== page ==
Best Foliage for Dried Arrangements


Artemesia 'Silver King'
German statice or Goniolimon tataricum
Sea Lavender, Italian statice or Limonium latifolium
Seeded Eucalyptus

Whether you are making a wreath or an arrangement of flowers in a container, you need a good foundation of foliage on which you can build the final project. Of all the materials you will need, this layer requires the greatest amount of material. 



I often see delicate Sea Lavender in the floral section at the grocery store, but it is fairly pricy. It is hardy here, so Limonium latifolium is one of the perennials I'd love to add to my garden.

Sea Lavender, Italian statice or Statice latifolium forms a low mound of leathery green leaves. Clouds of wiry, upright stems carry pale lavender flowers in summer. Pick the stems just as the flowers begin to open and hang them to dry. Once established this perennial is very tolerant of hot, dry sites. It dislikes being moved or divided. Attractive to butterflies. Sandy, well-drained soil is prefered. Full sun. Height: 60-75 cm ( 23-29 inches), Spread: 60-70 cm (23-27 inches). USDA zones: 2-9.

German statice or Goniolimon tataricum is quite similar, but the dried branches are a bit more prickly. Again there is a rosette of leathery green leaves and upright branches of flowers in summer. Sandy, well-drained soil is prefered. Drought tolerant once established. Full sun. Height: 25-40 cm (10-16 inches), Spread: 30-45cm (12-18 inches). USDA zones: 2-9.


Seeded Eucalyptus, which has grey-green foliage, is readily available through florists or at the grocery store. I simply hang it to dry.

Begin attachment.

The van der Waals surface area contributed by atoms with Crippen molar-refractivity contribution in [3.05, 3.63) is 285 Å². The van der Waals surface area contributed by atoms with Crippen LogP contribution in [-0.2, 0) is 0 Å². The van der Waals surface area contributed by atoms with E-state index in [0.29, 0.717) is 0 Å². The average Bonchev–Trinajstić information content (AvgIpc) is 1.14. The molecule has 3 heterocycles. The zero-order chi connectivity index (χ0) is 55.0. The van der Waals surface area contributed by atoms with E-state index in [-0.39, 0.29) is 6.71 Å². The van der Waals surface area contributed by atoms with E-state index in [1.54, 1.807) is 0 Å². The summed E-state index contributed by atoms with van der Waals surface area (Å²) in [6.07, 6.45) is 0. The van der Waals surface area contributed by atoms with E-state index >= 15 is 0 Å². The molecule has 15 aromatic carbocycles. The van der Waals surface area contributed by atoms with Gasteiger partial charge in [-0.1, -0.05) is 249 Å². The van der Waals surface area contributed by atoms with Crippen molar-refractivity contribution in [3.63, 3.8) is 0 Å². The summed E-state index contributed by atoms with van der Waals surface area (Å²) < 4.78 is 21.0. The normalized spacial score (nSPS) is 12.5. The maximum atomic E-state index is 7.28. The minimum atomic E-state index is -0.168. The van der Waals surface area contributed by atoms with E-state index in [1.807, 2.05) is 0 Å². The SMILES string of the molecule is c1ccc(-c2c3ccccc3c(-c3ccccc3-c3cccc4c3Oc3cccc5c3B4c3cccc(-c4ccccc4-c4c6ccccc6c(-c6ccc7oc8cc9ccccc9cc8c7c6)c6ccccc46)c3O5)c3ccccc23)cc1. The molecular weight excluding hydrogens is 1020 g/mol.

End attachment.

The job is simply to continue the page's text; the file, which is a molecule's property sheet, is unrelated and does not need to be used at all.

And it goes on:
Best Seedheads for Drying


Allium
Annual Poppy, Papaver somniferum
Love-in-the-Mist, Nigella damascena
Seedheads of Ornamental Grasses

Top left to right: Amaranth, Sea Holly, Celosia. 
Bottom left to right: Gomphrena, Yarrow and Lavender.

How to Dry Flowers


Air Drying

The best method for drying flowers varies according to the flower, but hanging them to upsidedown is one of the easiest methods for drying a wide array of flowers. It is best to harvest flowers when they are just beginning to open. Pick them on a dry day in late morning after any dew has evaporated or in the early evening. 

Generally speaking, I remove the leaves from the flower stems (dense foliage can affect good air circulation around flower bunches and cause stems to rot rather than dry. Leaves can also become quite brittle when dried). An exception to this rule might be roses. The leaves are brittle, but rather pretty when dried. I only clear away the foliage at the base of the stems where my elastic band will sit.   

Simply bind small bunches of flowers together with an elastic band. This is better than string as the elastic will adjust to the shrinking size of the stems as they dry. Any dry place out of direct sunlight will do to hang your flowers. (Keeping them out of the sun is the best way to preserve the flower's color.) Depending on the bloom, it can take a week or more for flowers to dry (flowers that are successfully dried will have papery petals and stiff stems).